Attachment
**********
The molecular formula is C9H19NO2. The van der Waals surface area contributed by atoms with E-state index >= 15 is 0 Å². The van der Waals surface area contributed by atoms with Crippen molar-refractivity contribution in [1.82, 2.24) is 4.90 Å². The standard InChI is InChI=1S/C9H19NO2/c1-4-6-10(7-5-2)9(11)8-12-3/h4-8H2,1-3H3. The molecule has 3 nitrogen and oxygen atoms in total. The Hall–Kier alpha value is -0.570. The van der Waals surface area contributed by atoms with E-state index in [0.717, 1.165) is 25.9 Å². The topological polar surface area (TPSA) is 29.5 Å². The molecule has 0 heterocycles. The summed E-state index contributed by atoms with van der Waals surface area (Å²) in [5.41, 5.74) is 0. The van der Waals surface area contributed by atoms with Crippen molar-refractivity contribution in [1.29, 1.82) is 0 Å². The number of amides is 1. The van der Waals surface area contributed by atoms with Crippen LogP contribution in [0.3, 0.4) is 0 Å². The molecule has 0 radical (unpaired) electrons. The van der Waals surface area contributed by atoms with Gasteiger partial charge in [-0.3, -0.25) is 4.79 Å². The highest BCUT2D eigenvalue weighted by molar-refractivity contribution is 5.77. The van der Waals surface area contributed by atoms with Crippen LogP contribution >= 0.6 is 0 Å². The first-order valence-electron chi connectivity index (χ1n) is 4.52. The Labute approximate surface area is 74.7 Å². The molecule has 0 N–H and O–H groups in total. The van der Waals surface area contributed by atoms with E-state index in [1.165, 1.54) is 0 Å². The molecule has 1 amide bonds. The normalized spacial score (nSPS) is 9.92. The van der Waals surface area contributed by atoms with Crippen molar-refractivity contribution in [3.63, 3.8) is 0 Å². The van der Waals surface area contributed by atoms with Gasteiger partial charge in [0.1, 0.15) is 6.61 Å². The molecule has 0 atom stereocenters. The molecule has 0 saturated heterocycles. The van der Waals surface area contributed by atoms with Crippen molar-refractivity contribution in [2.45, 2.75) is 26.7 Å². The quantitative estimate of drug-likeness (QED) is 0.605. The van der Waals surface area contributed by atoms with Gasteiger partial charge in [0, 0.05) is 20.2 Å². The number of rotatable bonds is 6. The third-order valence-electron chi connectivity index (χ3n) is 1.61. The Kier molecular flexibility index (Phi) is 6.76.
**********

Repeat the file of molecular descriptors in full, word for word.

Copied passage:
The molecular formula is C9H19NO2. The van der Waals surface area contributed by atoms with E-state index >= 15 is 0 Å². The van der Waals surface area contributed by atoms with Crippen molar-refractivity contribution in [1.82, 2.24) is 4.90 Å². The standard InChI is InChI=1S/C9H19NO2/c1-4-6-10(7-5-2)9(11)8-12-3/h4-8H2,1-3H3. The molecule has 3 nitrogen and oxygen atoms in total. The Hall–Kier alpha value is -0.570. The van der Waals surface area contributed by atoms with E-state index in [0.717, 1.165) is 25.9 Å². The topological polar surface area (TPSA) is 29.5 Å². The molecule has 0 heterocycles. The summed E-state index contributed by atoms with van der Waals surface area (Å²) in [5.41, 5.74) is 0. The van der Waals surface area contributed by atoms with Crippen molar-refractivity contribution in [1.29, 1.82) is 0 Å². The number of amides is 1. The van der Waals surface area contributed by atoms with Crippen LogP contribution in [0.3, 0.4) is 0 Å². The molecule has 0 radical (unpaired) electrons. The van der Waals surface area contributed by atoms with Gasteiger partial charge in [-0.3, -0.25) is 4.79 Å². The highest BCUT2D eigenvalue weighted by molar-refractivity contribution is 5.77. The van der Waals surface area contributed by atoms with Crippen LogP contribution >= 0.6 is 0 Å². The first-order valence-electron chi connectivity index (χ1n) is 4.52. The Labute approximate surface area is 74.7 Å². The molecule has 0 N–H and O–H groups in total. The van der Waals surface area contributed by atoms with E-state index in [1.165, 1.54) is 0 Å². The molecule has 1 amide bonds. The normalized spacial score (nSPS) is 9.92. The van der Waals surface area contributed by atoms with Crippen molar-refractivity contribution in [3.63, 3.8) is 0 Å². The van der Waals surface area contributed by atoms with Gasteiger partial charge in [0.1, 0.15) is 6.61 Å². The molecule has 0 atom stereocenters. The molecule has 0 saturated heterocycles. The van der Waals surface area contributed by atoms with Crippen molar-refractivity contribution in [2.45, 2.75) is 26.7 Å². The quantitative estimate of drug-likeness (QED) is 0.605. The van der Waals surface area contributed by atoms with Gasteiger partial charge in [0, 0.05) is 20.2 Å². The number of rotatable bonds is 6. The third-order valence-electron chi connectivity index (χ3n) is 1.61. The Kier molecular flexibility index (Phi) is 6.76.